As suicide is the leading cause of death amongst Nepalese women aged 15-49, campaigners in the country are advocating for a national suicide prevention strategy and immediate action plan to address this issue. Adapting to the challenges of a recently decentralised government, campaigners have met with 15 local governments to ensure mental health is prioritised and funding is increased for communities across Nepal, and will continue their engagement at the provincial and federal levels as well. KOSHISH and TPO, are actively collaborating to empower people with psychosocial disabilities to advocate for improved services, equal rights, and humane treatment.


Intent on breaking out of silos, the team is finding partners from other sectors. They aim to connect Speak Your Mind with a major campaign on an issue like the environment or healthy eating, in order to capitalise on building momentum for an umbrella issue that encompasses mental health. Leading the charge on this front, campaign partner YAKKUM is raising young people’s awareness of psychosocial disabilities nationally, having joined a social inclusion campaign.


The team is mobilising people affected by mental illness to build a mass movement. Through promoting community events, running major social and traditional media campaigns, collaborating with sector partners, and working with key decision-makers, they are cultivating a network to change the future of mental health care in Australia.


The New Zealand government has recently allocated NZ$1.9 billion to mental health over five years in its first ever well-being budget. Campaigners are now working on how best to spend that. They envision a collaborative system change, reduced stigma, reduced suicide rates, counselling in all schools, employee assistance programmes in all workplaces, and early intervention. Voices of Hope has been leading the way, engaging people with lived experience, government, and the media to make their vision a reality.


In the past year Tonga has taken a number of important steps to improve mental health for all. The Mental Health Policy has been developed. The mental health budget has been tripled. The mental health workforce is set to increase as nurses can now take a new diploma in mental health, designed with the help of their friends in New Zealand. Mental health is now a key goal in the first Tonga National Youth Policy; Mental Health is incorporated into a new high school curriculum - entitled Family Life Education. More significantly, there have been an increasing number of Mental Health Awareness activities and discussions in schools, communities and the media.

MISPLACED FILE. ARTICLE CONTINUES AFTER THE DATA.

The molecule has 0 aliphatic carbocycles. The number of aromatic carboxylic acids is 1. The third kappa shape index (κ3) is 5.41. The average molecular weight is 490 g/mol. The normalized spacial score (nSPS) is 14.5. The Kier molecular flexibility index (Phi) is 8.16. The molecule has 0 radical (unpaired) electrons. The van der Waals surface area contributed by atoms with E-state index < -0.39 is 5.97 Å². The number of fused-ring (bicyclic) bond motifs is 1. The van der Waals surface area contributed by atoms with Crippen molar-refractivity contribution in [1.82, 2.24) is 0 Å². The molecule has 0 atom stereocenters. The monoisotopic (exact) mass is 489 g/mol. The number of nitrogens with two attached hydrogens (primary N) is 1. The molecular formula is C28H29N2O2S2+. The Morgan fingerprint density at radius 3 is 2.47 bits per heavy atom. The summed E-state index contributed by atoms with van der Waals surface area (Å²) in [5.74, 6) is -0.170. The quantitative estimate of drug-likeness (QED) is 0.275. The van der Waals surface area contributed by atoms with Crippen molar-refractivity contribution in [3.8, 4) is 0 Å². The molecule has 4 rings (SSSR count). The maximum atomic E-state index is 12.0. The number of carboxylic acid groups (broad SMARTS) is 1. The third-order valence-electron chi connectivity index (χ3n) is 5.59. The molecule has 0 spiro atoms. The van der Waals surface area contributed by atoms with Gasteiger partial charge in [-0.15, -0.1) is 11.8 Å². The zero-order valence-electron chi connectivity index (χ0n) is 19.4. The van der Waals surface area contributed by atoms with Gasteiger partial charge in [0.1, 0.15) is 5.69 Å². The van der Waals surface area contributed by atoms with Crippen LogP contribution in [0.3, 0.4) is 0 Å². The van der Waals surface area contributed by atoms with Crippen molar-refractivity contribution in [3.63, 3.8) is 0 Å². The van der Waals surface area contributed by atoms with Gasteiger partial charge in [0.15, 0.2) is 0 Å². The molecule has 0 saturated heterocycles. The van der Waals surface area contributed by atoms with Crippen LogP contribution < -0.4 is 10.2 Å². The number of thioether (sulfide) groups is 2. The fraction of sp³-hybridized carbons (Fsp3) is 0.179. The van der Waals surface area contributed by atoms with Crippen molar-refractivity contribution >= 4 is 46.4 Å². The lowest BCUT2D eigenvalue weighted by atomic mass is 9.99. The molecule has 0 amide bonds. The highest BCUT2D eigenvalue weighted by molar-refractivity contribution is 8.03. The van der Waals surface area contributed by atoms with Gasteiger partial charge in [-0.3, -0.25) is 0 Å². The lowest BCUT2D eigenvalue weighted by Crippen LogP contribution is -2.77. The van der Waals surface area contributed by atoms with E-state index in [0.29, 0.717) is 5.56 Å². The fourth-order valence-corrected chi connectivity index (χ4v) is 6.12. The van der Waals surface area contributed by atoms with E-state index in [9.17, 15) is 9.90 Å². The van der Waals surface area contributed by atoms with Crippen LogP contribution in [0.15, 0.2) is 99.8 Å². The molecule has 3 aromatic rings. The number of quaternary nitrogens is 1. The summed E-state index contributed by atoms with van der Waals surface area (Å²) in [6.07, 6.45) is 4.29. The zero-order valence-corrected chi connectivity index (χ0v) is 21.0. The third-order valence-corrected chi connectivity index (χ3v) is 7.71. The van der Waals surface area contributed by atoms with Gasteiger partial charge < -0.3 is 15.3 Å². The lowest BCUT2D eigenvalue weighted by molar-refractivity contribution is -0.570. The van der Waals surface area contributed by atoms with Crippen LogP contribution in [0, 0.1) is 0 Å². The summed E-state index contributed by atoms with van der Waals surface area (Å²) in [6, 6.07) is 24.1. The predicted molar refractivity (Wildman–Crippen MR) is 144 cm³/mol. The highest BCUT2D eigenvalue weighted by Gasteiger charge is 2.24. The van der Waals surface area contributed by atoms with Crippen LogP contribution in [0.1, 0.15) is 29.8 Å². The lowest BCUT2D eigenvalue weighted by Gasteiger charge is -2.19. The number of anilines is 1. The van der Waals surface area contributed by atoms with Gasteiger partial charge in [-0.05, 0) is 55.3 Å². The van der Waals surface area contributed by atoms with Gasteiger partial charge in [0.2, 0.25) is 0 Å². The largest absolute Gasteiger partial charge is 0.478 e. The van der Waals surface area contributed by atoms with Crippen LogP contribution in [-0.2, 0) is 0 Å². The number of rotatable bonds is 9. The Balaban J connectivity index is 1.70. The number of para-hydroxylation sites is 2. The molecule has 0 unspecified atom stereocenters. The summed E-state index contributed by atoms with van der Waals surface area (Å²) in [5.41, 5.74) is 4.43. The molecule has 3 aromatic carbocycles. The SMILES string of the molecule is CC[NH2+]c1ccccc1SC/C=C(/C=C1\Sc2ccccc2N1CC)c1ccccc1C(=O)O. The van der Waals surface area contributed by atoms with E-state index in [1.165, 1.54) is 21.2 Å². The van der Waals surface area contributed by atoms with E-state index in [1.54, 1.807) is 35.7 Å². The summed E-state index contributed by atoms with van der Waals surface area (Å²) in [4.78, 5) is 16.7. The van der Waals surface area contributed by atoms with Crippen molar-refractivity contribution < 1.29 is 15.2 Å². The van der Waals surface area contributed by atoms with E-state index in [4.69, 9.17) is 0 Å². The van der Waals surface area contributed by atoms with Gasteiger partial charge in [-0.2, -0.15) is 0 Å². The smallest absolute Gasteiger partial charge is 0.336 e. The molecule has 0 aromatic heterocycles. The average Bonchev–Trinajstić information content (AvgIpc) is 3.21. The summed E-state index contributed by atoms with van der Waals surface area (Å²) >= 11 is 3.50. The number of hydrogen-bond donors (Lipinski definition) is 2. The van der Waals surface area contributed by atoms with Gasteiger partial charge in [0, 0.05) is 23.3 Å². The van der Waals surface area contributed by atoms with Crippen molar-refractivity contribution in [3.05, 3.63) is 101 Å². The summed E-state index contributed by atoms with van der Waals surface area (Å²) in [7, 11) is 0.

Sri Lankan campaigners, led by Consumer Action Network Mental Health Lanka (CAN MH Lanka), are calling for intersectoral collaboration amongst the government to take on mental health promotion for youth, social services, education and rehabilitation. They are also working to involve the private sector to focus on corporate social responsibility with employees. They are collaborating with Miss World (Sri Lanka), the WHO, and other activists to improve mental health in their country. Shortly after COVID-19 pandemic began, they successfully advocated for medications to be delivered to the doorsteps of people with mental health conditions.


Peruvian campaigners, led by Collectivo Descosidos and SODIS have formed a human rights and mental health coalition working hard to promote activism through empowering service users to learn about their rights, collaborating with mental health community center users and caretakers. They are working on developing a committee of people with lived experience to review laws and policies relating to mental health, improving the quality of services in their country.


The Pakistan team, led by Taskeen, has worked to leverage the increased awareness on mental health due to covid and in particular highlight the struggles of the underprivileged community to make the case for movement on mental health. They have brought together the civil society, major organizations like the WHO, and the Government to take tangible action on Mental Health by asking for the formation of a commission featuring mental health experts and individuals with lived experiences, and for the inclusion of mental health in the national action plan on Health.


The Philippines Speak Your Mind campaign, led by #MentalHealthPH, is working hard to mobilise public demand and action for mental health in order to improve the quality and accessibility of community mental health services. They are strong online campaigners, having secured a partnership with Twitter to promote their services, advance their advocacy messages, and advising Twitter on how to create a digitally safe place. They are currently partnering with 13 other mental health organisations and are working closely with the WHO and the Department of Health to consult on the Special Initiative on Mental Health.


Guiding vital legislation, the Kenya campaign team is moving to ensure the UN Convention of Rights for Persons with Disabilities is treated as a key reference point in the reform of the Mental Health Bill. The country has recently seen an increase in government engagement in the topic, with cross-ministerial mental health training and panel sessions on a range of mental health issues. Campaigners, led by Users and Survivors of Psychiatry Kenya and United Disabled Persons of Kenya, are constantly working to ensure the rights of people with psychosocial disabilities are protected; following their participation in the WHO Quality Rights Training, they are helping to lead the assessments of mental health facilities.